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The impetus for main Touhou Project games is always some sort of incident. In the sixth game, The Embodiment of Scarlet Devil, Remilia Scarlet’s the cause of a Scarlet Mist Incident that causes a crimson mist to block out the sun over Gensokyo. Imperishable Night has residents dealing with a fake moon that’s appeared in the sky with an Eternal Night Incident. Touhou Genso Rondo: Bullet Ballet pays homage to this tradition with its own incidents. Given this is a spin-off, and one with a lighthearted tone, its incidents are of a much smaller scope. The result is a series of slice-of-life situations that give people a chance to appreciate exaggerated characterizations.


Touhou Genso Rondo: Bullet Ballet’s story mode begins with brief, visual novel segments. These are more traditional, beginning with a static image, then imposing a full page’s worth of text over it. It sets the stage for whatever minor incident that specific character is about to experience, alluding to the issue that is going to cause them to enter into danmaku battles against the other people. It’s very straightforward, with humor that’s blunt and relies upon prior knowledge of both Gensokyo’s character, lore, and world. This is followed by conversations between characters before and after battles, further elaborating on their stories in typically silly ways.


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Reimu, for example, is disturbed by the lack of visitors to the Hakurei Shrine and sets off to find out why no one is stopping by. (Especially after she’s just built a new branch shrine for Kanako.) She decides this slight is worthy of being called an incident, with someone obviously at fault. To remedy the problem, she’s going to defeat every Yokai. In her after-battle quote, she even asks her opponent to cause a huge incident, as she’s in the mood for extermination to relieve some stress. She even starts a fight with Youmu over another branch shrine, because she believes it’s detracting from her own.


It’s a storyline that exaggerates existing personality traits, just as many others in Touhou Genso Rondo: Bullet Ballet do. Utsuho’s story is a perfect example. She’s a rather naive character, a bit oblivious and not exactly knowledgeable about everything, given she’s a Hell Raven, Satori Komeiji’s pet, and from the Underworld. This is compounded by a bit of an imbalance caused by her consuming the Yatagarasu, which gave her the Foot of Fission, Foot of Fusion, and Third Leg, all of which give her power over nuclear fission and fusion. The game plays on this by making her far more forgetful than usual. In her own storyline, Utsuho is on an errand for Satori, though she doesn’t remember exactly what it is. In Sanae’s storyline, Utsuho has no idea who the shrine maiden is, even though she sees her every day. It also plays on her nature as a Hell Raven, by making her attracted to bright objects like a bird would be.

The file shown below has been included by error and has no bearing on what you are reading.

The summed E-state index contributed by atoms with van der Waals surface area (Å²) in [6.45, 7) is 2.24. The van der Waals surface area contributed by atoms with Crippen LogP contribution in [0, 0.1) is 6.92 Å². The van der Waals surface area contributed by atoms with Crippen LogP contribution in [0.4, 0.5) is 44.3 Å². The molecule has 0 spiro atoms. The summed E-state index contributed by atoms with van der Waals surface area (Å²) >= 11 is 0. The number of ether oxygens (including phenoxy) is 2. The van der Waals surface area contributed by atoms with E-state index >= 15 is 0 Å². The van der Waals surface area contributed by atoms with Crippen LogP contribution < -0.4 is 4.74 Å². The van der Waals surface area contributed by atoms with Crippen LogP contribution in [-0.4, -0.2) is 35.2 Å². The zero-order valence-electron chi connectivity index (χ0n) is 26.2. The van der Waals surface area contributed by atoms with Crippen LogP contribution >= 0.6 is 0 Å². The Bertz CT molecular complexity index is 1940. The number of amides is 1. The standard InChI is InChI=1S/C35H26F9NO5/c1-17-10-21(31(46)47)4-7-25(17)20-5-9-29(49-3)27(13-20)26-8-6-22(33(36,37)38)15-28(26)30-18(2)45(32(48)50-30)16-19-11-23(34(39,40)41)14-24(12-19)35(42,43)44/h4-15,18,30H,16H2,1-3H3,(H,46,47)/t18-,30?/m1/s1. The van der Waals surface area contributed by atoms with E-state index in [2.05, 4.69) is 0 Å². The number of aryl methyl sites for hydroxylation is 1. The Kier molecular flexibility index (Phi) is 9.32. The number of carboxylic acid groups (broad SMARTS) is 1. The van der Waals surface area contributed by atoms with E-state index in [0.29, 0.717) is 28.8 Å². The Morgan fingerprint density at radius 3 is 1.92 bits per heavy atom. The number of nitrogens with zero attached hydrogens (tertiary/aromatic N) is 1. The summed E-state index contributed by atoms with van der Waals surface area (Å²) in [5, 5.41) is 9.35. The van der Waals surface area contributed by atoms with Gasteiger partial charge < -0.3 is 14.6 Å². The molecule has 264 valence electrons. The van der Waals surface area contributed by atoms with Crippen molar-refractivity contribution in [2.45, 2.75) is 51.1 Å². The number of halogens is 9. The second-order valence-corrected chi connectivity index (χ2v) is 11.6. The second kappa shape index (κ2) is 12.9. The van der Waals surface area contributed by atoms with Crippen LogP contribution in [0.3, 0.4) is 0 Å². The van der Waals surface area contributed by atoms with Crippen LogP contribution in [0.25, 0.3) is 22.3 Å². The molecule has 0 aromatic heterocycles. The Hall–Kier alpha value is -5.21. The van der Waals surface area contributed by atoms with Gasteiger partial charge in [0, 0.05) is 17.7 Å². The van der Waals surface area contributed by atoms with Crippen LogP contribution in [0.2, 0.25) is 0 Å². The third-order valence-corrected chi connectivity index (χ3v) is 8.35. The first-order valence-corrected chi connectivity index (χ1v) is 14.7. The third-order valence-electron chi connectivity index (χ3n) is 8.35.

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This doesn’t mean every story in Touhou Genso Rondo: Bullet Ballet goes out of its way to be over the top or cleverly exaggerate characters and incidents. Some of its storylines are rather typical. In Youmu’s, Yuyuko wants her servant to get stronger by going out and battling other Gensokyo residents. Remilia is bored, so she decides to hold an impromptu danmaku contest, sending out invitations and challenging people whether they’re ready or not. Yuyuko wants to enjoy a “moon buffet,” looking at the moon from multiple locations one night. In each of these minor incidents, the game does pay tribute to established quirks and play with certain traits, but they aren’t always as personal as ones belonging to others.


It’s an appropriate way to help Touhou Genso Rondo: Bullet Ballet stand out and pay tribute to the main line of Touhou games, while also keeping the action realistic. Many of the characters fighting one another all get along by this point in the series’ timeline. Having them engaging in all-out war against allies wouldn’t make much sense. By tying these altercations to minor incidents, it helps make everything make sense, while still providing a good reason for all the characters to take part in danmaku battles. Plus, it gives an opportunity to enjoy a lighter adventure that occasionally pokes fun at some character quirks.


Touhou Genso Rondo: Bullet Ballet will come to the PlayStation 4 on September 6, 2016 in North America and September 9, 2016 in Europe.

Jenni Lada
Jenni is Editor-in-Chief at Siliconera and has been playing games since getting access to her parents' Intellivision as a toddler. She continues to play on every possible platform and loves all of the systems she owns. (These include a PS4, Switch, Xbox One, WonderSwan Color and even a Vectrex!) You may have also seen her work at GamerTell, Cheat Code Central, Michibiku and PlayStation LifeStyle.

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